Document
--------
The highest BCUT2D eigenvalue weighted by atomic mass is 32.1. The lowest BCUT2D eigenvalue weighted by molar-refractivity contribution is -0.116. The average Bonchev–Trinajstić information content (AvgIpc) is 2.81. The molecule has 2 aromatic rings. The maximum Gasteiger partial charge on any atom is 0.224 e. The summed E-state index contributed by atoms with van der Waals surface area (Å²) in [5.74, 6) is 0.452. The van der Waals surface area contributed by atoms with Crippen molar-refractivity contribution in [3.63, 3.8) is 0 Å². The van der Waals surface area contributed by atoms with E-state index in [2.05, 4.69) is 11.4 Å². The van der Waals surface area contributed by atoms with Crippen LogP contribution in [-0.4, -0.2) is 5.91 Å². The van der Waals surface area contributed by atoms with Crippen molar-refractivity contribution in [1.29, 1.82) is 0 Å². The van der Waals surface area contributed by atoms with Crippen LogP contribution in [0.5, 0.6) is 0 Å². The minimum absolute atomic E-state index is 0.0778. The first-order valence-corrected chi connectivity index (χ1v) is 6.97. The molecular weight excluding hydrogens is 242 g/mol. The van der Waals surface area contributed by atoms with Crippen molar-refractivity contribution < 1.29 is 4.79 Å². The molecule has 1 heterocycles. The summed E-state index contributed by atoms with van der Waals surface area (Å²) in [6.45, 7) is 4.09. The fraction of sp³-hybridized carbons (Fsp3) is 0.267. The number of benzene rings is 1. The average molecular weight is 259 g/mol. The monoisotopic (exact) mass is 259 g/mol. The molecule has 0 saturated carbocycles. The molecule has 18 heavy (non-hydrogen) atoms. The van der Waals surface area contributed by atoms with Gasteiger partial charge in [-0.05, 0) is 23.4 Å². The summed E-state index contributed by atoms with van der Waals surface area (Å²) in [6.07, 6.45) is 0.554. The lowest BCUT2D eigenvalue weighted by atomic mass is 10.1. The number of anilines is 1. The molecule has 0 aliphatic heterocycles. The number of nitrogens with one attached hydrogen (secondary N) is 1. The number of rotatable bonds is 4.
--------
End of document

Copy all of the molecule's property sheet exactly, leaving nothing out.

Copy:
The highest BCUT2D eigenvalue weighted by atomic mass is 32.1. The lowest BCUT2D eigenvalue weighted by molar-refractivity contribution is -0.116. The average Bonchev–Trinajstić information content (AvgIpc) is 2.81. The molecule has 2 aromatic rings. The maximum Gasteiger partial charge on any atom is 0.224 e. The summed E-state index contributed by atoms with van der Waals surface area (Å²) in [5.74, 6) is 0.452. The van der Waals surface area contributed by atoms with Crippen molar-refractivity contribution in [3.63, 3.8) is 0 Å². The van der Waals surface area contributed by atoms with E-state index in [2.05, 4.69) is 11.4 Å². The van der Waals surface area contributed by atoms with Crippen LogP contribution in [-0.4, -0.2) is 5.91 Å². The van der Waals surface area contributed by atoms with Crippen molar-refractivity contribution in [1.29, 1.82) is 0 Å². The van der Waals surface area contributed by atoms with Crippen LogP contribution in [0.5, 0.6) is 0 Å². The minimum absolute atomic E-state index is 0.0778. The first-order valence-corrected chi connectivity index (χ1v) is 6.97. The molecular weight excluding hydrogens is 242 g/mol. The van der Waals surface area contributed by atoms with Crippen molar-refractivity contribution < 1.29 is 4.79 Å². The molecule has 1 heterocycles. The summed E-state index contributed by atoms with van der Waals surface area (Å²) in [6.45, 7) is 4.09. The fraction of sp³-hybridized carbons (Fsp3) is 0.267. The number of benzene rings is 1. The average molecular weight is 259 g/mol. The monoisotopic (exact) mass is 259 g/mol. The molecule has 0 saturated carbocycles. The molecule has 18 heavy (non-hydrogen) atoms. The van der Waals surface area contributed by atoms with Gasteiger partial charge in [-0.05, 0) is 23.4 Å². The summed E-state index contributed by atoms with van der Waals surface area (Å²) in [6.07, 6.45) is 0.554. The lowest BCUT2D eigenvalue weighted by atomic mass is 10.1. The number of anilines is 1. The molecule has 0 aliphatic heterocycles. The number of nitrogens with one attached hydrogen (secondary N) is 1. The number of rotatable bonds is 4.